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Modern facilities management thinking views offices as a strategic asset

Posted on December 3, 2014 by Charles Marks

facilities management

One of the enduring forces that shape facilities management thinking is the growing business case for treating buildings as a strategic asset. You may have heard it many times, but the figures behind this are indisputable. For most organisations the total operating cost of their property runs at between 10 and 20 per cent of their annual operating costs. By any measure, that is a significant proportion of expenditure. So it’s no wonder that so many organisations are increasingly aware of the need to look at every aspect of their facilities budget to both minimize costs and leverage their second most expensive asset. While the proportion of this budget that is taken up by specific types of space clearly varies with each organisation, the issue of how to specify and manage meeting rooms is one of the most important of all.

With so many managers keen to encourage communication and with so much time spent in meetings, it is imperative that the use of meeting rooms is maximized.To gauge just how important this is, it is possible to create a ‘typical’ organisation based on average statistics. So a firm with 350 employees which specifies two board and conference rooms (each of 30 m²), six team meeting rooms (18 m²) and 15 small meeting rooms (13 m²), plus a number of other public areas including break-out space, restaurants, receptions, clearly has a strong vested interest in making sure that this space is used as effectively as possible. Many contemporary organisations see themselves as ‘learning organisations’ so shared space is essential and the proportion given over to it will be appropriately higher and will only continue to assume more importance over time.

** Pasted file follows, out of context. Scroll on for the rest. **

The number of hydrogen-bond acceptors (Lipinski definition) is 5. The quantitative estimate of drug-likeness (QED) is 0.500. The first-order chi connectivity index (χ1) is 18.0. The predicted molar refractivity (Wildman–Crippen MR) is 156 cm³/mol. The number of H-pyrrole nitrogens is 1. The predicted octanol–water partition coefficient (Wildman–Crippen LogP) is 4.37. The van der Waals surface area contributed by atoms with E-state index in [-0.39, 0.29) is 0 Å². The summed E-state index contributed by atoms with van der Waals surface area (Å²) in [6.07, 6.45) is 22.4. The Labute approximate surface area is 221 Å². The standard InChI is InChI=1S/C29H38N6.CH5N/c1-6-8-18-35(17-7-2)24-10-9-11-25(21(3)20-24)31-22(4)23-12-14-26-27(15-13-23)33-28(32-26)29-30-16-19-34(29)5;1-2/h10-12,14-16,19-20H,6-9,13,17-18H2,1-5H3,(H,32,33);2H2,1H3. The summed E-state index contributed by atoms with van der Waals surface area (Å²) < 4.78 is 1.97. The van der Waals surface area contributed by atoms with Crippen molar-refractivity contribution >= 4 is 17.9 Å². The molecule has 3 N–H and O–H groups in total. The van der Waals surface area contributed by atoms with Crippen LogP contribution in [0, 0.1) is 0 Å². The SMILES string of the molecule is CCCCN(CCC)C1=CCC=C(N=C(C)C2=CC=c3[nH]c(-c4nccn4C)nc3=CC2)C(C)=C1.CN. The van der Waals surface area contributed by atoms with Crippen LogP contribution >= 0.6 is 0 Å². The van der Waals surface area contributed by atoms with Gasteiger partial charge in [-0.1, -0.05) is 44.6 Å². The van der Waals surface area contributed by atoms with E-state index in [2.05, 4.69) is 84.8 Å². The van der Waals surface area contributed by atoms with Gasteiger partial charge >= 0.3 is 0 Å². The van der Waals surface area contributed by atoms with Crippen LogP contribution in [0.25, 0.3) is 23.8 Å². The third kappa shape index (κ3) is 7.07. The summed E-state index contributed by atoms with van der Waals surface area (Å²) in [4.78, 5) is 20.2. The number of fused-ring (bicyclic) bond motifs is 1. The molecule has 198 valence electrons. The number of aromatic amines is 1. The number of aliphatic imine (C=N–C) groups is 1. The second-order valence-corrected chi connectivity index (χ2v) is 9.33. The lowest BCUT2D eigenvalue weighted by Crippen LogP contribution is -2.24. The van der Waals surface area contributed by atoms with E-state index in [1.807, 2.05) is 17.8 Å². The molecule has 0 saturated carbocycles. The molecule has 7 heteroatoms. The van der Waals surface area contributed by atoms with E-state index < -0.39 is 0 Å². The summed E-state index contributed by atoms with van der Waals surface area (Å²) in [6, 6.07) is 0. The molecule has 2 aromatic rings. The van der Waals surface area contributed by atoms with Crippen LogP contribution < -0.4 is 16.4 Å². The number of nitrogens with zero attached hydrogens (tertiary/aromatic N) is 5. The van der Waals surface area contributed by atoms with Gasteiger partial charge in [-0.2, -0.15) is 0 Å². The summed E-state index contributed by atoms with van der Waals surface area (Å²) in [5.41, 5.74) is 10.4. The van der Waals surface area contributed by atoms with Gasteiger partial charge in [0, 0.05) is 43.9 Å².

Of course, the allocation of space is not just about cost. It is also about how to meet the needs of an increasingly mobile and flexible workforce. Research shows that workstations in many organisations are typically unoccupied for anywhere between 60 and 80 percent of the time. And while a large number of the occupants of those workstations may be off site the numbers that are probably attending meetings in-house are daunting. According to the Wharton Center for Applied Research, the average chief executive officer spends about 17 hours in meetings per week, while senior executives spend an average of 23 hours and middle managers 11 hours in meetings per week.

The changing work culture of these knowledge workers also means that they have been demanding more and more control over how and where they work. So much so that it is now the norm for people to expect autonomous control over their time and space. The conclusions are clear. We must provide an environment that makes financial sense for the organisation and which also serves the complex demands of the people who work for it. We must manage things better. We must make better use of the things we own.